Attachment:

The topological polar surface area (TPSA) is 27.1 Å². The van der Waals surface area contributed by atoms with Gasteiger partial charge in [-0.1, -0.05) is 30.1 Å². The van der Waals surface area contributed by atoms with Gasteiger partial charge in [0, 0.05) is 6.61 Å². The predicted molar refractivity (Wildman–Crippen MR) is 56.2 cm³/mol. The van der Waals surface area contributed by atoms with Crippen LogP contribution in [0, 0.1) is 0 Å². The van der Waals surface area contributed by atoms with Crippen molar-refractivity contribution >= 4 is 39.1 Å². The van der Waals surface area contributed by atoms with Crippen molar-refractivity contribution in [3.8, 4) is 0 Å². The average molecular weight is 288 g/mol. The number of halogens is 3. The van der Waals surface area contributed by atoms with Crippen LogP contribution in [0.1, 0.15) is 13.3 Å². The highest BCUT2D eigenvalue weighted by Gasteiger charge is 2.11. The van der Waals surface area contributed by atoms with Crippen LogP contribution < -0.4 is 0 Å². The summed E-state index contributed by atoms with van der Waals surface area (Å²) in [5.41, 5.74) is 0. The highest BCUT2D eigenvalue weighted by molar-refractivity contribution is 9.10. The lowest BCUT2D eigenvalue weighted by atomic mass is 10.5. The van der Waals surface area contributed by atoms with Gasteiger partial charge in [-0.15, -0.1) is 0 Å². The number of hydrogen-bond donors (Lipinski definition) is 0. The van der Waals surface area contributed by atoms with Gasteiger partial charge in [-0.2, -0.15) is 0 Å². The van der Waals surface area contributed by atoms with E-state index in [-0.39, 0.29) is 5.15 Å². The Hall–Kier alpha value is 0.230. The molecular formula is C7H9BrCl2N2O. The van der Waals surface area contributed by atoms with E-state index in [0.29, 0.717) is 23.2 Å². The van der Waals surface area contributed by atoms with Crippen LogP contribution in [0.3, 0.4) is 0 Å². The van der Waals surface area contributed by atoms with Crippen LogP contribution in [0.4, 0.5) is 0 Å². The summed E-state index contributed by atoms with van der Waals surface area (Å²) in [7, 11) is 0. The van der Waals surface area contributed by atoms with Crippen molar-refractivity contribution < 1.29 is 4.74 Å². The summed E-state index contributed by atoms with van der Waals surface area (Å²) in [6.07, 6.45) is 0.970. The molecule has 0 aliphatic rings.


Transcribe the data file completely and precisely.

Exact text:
The topological polar surface area (TPSA) is 27.1 Å². The van der Waals surface area contributed by atoms with Gasteiger partial charge in [-0.1, -0.05) is 30.1 Å². The van der Waals surface area contributed by atoms with Gasteiger partial charge in [0, 0.05) is 6.61 Å². The predicted molar refractivity (Wildman–Crippen MR) is 56.2 cm³/mol. The van der Waals surface area contributed by atoms with Crippen LogP contribution in [0, 0.1) is 0 Å². The van der Waals surface area contributed by atoms with Crippen molar-refractivity contribution >= 4 is 39.1 Å². The van der Waals surface area contributed by atoms with Crippen molar-refractivity contribution in [3.8, 4) is 0 Å². The average molecular weight is 288 g/mol. The number of halogens is 3. The van der Waals surface area contributed by atoms with Crippen LogP contribution in [0.1, 0.15) is 13.3 Å². The highest BCUT2D eigenvalue weighted by Gasteiger charge is 2.11. The van der Waals surface area contributed by atoms with Crippen LogP contribution < -0.4 is 0 Å². The summed E-state index contributed by atoms with van der Waals surface area (Å²) in [5.41, 5.74) is 0. The highest BCUT2D eigenvalue weighted by molar-refractivity contribution is 9.10. The lowest BCUT2D eigenvalue weighted by atomic mass is 10.5. The van der Waals surface area contributed by atoms with Gasteiger partial charge in [-0.15, -0.1) is 0 Å². The number of hydrogen-bond donors (Lipinski definition) is 0. The van der Waals surface area contributed by atoms with Gasteiger partial charge in [-0.2, -0.15) is 0 Å². The van der Waals surface area contributed by atoms with E-state index in [-0.39, 0.29) is 5.15 Å². The Hall–Kier alpha value is 0.230. The molecular formula is C7H9BrCl2N2O. The van der Waals surface area contributed by atoms with E-state index in [0.29, 0.717) is 23.2 Å². The van der Waals surface area contributed by atoms with Crippen LogP contribution in [0.3, 0.4) is 0 Å². The van der Waals surface area contributed by atoms with Crippen LogP contribution in [0.4, 0.5) is 0 Å². The summed E-state index contributed by atoms with van der Waals surface area (Å²) in [7, 11) is 0. The van der Waals surface area contributed by atoms with Crippen molar-refractivity contribution < 1.29 is 4.74 Å². The summed E-state index contributed by atoms with van der Waals surface area (Å²) in [6.07, 6.45) is 0.970. The molecule has 0 aliphatic rings.